The years of isolation and unique culture have made Myanmar look different on several levels. The national dress of choice is a longyi, a type of skirt equally worn both by men and women. Even though some men wear Western clothes (read: jeans and a t-shirt), longyi remains widely popular and is worn on all kind of occassions. Another striking difference is the liberal use of thanaka, a light yellow paste made out of wood powder and mixed with water, which is used as a go to make-up. The most common use of thanaka is to apply it to one’s cheeks, but there are really no usage guidelines. Some go into lengths of spreading it all over them. The purported benefits of thanaka range from a sun screen and a skin whitener to an anti-fungal agent, but the most important reason seems to be the aesthetic one. Beauty is really in the eyes of a beholder.
The national drug of choice is betel leaf combined with tobacco and limestone. Betel leaf on its own does nothing apart from eliminating a breathe odour and promoting saliva production, but when combined with tobacco and limestone, it forms something similar to Swedish snus. Betel stations are found everywhere and most of the male population seems to be addicted to it. Other than that a prolonged use colours one’s teeth red, as well as walls and roads all over the country are coloured with red spit stains. Just lovely.
Another oddity about Myanmar that sets it apart from the rest of South East Asia is that there is no haggling. All attempts to haggle are returned with a blank stare and a plain no. In the worst case they just walk away, as it happened to us, when trying to negotiate a taxi ride price at 5AM in the morning in Bagan. This “no haggling” culture made me thinking that it must be weird to locals to see wealthy foreigners come to their country and try to get a couple of dollars off the items with a fixed price.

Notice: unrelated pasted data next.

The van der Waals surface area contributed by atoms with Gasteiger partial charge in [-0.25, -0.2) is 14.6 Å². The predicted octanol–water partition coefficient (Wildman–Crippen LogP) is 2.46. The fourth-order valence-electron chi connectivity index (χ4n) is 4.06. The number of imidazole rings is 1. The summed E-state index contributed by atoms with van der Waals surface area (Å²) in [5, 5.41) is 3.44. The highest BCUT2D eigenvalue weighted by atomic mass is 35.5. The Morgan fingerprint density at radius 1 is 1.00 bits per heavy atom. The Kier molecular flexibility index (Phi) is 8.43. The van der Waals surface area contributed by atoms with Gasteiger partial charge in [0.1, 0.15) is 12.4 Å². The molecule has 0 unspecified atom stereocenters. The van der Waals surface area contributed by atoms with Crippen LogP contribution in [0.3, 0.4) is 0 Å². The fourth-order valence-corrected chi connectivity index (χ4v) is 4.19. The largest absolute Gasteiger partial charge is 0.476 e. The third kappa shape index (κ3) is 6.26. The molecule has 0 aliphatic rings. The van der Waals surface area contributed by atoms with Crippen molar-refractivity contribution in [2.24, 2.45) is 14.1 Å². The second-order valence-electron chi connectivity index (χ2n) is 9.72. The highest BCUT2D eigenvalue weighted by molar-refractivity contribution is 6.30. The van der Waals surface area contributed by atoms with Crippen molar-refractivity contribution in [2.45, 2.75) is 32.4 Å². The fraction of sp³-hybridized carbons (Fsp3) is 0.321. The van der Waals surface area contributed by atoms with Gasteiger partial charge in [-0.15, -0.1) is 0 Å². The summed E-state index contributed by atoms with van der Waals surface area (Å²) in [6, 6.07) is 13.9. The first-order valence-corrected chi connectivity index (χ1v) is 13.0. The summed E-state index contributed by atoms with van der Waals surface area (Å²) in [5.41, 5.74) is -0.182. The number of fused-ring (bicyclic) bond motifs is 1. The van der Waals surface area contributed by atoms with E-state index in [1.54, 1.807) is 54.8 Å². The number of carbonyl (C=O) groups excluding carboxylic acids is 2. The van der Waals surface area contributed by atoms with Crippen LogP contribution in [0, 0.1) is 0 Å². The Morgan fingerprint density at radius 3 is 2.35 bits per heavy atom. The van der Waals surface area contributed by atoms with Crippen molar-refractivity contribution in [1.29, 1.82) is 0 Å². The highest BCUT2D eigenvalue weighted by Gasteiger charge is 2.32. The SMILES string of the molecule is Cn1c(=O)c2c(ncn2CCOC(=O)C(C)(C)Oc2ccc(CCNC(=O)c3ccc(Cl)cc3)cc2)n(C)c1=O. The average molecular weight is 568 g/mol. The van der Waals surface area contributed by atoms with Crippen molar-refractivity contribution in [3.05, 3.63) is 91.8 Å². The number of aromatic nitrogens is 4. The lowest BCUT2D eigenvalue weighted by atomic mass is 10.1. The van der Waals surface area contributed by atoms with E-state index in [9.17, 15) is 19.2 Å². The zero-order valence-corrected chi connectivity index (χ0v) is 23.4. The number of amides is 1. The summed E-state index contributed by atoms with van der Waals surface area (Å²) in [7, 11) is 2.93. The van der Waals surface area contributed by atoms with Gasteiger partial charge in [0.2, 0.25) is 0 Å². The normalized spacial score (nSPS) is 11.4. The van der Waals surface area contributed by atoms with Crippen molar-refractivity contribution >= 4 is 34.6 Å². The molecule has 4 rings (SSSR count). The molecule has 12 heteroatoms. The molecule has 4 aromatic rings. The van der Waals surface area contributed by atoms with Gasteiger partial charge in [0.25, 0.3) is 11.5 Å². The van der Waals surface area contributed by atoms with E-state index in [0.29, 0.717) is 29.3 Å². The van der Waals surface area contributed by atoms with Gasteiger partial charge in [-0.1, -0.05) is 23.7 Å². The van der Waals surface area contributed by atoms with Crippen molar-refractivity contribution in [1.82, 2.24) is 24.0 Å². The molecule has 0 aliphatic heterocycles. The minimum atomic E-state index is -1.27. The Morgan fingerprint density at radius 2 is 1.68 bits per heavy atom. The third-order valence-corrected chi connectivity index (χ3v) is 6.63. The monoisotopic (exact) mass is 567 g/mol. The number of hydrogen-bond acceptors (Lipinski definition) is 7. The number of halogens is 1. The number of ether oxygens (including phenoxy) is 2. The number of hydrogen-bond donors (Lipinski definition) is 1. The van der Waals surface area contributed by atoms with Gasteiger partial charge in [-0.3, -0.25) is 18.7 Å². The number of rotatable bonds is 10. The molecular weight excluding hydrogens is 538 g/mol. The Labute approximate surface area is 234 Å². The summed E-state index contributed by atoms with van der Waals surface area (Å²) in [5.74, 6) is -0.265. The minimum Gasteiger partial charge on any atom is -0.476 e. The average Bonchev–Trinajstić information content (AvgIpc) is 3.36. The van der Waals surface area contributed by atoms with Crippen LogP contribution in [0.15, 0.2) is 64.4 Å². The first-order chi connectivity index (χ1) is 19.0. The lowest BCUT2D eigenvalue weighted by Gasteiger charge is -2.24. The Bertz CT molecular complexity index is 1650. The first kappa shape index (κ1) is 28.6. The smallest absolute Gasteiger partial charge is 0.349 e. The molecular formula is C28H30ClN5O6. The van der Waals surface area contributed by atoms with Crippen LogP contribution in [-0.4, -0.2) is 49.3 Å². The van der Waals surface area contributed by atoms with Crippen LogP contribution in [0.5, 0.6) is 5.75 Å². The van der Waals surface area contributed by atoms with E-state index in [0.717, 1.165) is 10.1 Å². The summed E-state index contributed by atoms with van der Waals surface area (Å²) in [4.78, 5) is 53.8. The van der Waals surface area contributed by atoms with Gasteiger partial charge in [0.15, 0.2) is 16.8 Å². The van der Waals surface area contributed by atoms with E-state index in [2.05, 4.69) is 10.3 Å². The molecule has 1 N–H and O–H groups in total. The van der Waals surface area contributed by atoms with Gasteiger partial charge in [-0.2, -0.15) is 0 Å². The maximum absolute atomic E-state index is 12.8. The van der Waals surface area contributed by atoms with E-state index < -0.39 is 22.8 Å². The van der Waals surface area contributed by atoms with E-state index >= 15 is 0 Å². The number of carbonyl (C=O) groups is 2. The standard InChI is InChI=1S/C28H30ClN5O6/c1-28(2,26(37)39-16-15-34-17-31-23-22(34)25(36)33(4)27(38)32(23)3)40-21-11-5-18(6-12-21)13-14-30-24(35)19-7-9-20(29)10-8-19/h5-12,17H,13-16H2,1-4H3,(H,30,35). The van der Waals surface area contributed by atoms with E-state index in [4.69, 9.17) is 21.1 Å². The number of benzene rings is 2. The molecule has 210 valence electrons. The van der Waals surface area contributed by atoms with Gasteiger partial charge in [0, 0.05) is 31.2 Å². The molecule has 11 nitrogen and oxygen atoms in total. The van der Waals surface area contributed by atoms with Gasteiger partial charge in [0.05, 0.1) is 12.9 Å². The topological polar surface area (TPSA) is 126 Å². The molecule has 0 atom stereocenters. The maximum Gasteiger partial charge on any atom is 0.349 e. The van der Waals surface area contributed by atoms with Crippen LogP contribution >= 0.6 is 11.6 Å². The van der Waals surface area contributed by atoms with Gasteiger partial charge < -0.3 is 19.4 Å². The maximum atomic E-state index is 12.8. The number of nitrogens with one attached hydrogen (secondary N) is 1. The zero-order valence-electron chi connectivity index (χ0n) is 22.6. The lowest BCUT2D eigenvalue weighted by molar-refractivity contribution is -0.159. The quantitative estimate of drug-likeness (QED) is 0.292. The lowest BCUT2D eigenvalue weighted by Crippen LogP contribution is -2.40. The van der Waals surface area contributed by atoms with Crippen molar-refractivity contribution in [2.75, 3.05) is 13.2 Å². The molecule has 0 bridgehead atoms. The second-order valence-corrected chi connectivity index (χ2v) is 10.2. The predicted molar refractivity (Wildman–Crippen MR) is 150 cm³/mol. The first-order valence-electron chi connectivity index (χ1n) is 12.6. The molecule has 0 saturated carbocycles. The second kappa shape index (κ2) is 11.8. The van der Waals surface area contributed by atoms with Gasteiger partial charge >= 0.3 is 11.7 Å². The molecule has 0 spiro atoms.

Buddhism is taken seriously in Myanmar. Meditation is taught in schools and students meditate every day for 15 minutes before classes start. Locals spent their holidays doing vipassana retreats and Buddha TV is a number one channel in Myanmar. Buddhist mantras are played in tourist buses, before they switch to Myanmar pop. Monks have celebrity statuses with their faces plastered over billboards all over the country and stupas are literally everywhere. Yet for such a Buddhist country, the government has been historically heavily intolerable to any opposition. This is changing too with democracy movements no longer being outlawed and some kind of democratic election process being set up. Still the army presence is clearly visible in the country. Soldiers and army bases were seen on multiple occasions during our stay in Myanmar.
I see little reason to visit Myanmar as a tourist again in the near future. After two and half weeks we ran out of things to see and got the impression that this was it. There are undoubtedly many other things to see and do in Myanmar, but due to poor marketing they are left to be discovered. Indeed, in the current form Myanmar is not quite a right country for a tropical vacation, especially when you compare it to its neighbours. Still if you like to see the country, which is something I definitely recommend, now is the right time before tourism industry really blows up. On the other hand, I would love to visit Myanmar again for meditation. Meditation centers are found all over the country and vipassana courses There is even a separate meditation visa available to simplify entering the country for meditation purposes. Who knows where all this tourist development will lead Myanmar to, but maybe they will be able to capitalise on their Buddhist heritage and promote a unique kind of tourism.